How a Democrat in Suburban Minneapolis Made His District Blue
It all began with an idea.
“My son was playing in a game of Uno and he didn’t have his cards. We didn’t have any cards,” says Ron Gresk, a Democrat who represented District 37B in the Minnesota House of Representatives from 1993 to 2007, when he retired to run a successful private company. “I saw his hand slip and fall a couple of times and I asked him, ‘Why don’t you put that card in? You’ll pay for it.’ It was a simple idea.”
In an interview with me last week, Gresk talks about how he and his son, then 11, came up with the idea to play Uno with the cards they did not have, and Gresk says the idea was met by near universal enthusiasm. “That night,” he says, “the next day, we got the card games in the mail, and that was it.”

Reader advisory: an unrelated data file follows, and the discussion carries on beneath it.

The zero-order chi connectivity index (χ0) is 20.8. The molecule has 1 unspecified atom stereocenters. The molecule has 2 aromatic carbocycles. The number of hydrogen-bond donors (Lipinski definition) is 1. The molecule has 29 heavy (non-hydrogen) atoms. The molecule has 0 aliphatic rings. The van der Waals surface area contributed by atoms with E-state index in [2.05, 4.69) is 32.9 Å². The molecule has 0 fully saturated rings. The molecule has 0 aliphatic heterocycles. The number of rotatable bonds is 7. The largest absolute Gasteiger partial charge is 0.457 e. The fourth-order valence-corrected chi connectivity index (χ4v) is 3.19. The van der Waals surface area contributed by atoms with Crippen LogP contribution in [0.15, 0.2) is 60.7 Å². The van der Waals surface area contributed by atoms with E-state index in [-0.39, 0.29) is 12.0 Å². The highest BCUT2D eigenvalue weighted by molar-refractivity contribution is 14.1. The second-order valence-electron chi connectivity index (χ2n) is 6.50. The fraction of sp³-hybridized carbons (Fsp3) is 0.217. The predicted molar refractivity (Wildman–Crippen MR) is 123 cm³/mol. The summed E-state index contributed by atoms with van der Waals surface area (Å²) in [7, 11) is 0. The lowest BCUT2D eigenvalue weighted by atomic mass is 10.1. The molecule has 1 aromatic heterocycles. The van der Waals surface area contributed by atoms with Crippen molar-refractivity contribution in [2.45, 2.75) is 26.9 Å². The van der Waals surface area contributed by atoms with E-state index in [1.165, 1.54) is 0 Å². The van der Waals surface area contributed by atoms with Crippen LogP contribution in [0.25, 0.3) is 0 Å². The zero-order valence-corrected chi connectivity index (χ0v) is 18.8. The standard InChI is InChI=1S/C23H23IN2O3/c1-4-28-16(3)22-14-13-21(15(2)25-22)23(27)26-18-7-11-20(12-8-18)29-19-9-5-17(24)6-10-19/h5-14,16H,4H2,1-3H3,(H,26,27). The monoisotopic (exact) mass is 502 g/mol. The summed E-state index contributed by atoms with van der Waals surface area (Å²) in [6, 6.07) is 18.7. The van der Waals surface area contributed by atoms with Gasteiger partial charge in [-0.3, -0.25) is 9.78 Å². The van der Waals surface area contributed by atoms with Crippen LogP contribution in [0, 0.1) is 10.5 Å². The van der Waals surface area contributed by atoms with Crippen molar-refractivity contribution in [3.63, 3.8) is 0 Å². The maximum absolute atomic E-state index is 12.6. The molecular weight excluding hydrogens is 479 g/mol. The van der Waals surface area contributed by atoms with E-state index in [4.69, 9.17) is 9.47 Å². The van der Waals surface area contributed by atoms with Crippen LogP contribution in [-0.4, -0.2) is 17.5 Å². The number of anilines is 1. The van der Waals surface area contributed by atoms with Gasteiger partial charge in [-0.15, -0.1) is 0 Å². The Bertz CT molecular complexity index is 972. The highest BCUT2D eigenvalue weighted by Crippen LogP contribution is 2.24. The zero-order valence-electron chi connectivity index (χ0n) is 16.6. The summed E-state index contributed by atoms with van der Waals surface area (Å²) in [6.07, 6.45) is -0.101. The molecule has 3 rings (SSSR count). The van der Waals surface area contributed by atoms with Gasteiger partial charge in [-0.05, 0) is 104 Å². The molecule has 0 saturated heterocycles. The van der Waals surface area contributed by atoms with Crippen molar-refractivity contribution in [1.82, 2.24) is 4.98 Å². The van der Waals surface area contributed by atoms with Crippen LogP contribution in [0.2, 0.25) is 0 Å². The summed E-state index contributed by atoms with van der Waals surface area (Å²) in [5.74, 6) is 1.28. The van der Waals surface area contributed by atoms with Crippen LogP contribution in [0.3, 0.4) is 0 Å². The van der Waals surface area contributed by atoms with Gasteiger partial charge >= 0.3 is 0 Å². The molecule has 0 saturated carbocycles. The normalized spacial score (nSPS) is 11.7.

Gresk was a teacher at a public K-8 school in a suburb of Minneapolis. There was no Internet, and in his district, there were many people who didn’t have computers or cellphones. The only people who knew they lived in a different body of law were other parents, and they were reluctant to come up with the $40,000 it would take to buy an old-fashioned yellow phone card.
So Gresk, by coincidence, came up with the idea of buying old-fashioned yellow phone cards to use with his son. He had thought about this in one of our conversations, and then in a subsequent one, about a program in his district for the elderly. What was really interesting to me, when I asked if this was the first time people had told him they were going to do something like this, was that no one had ever said, “This is what I’m going to do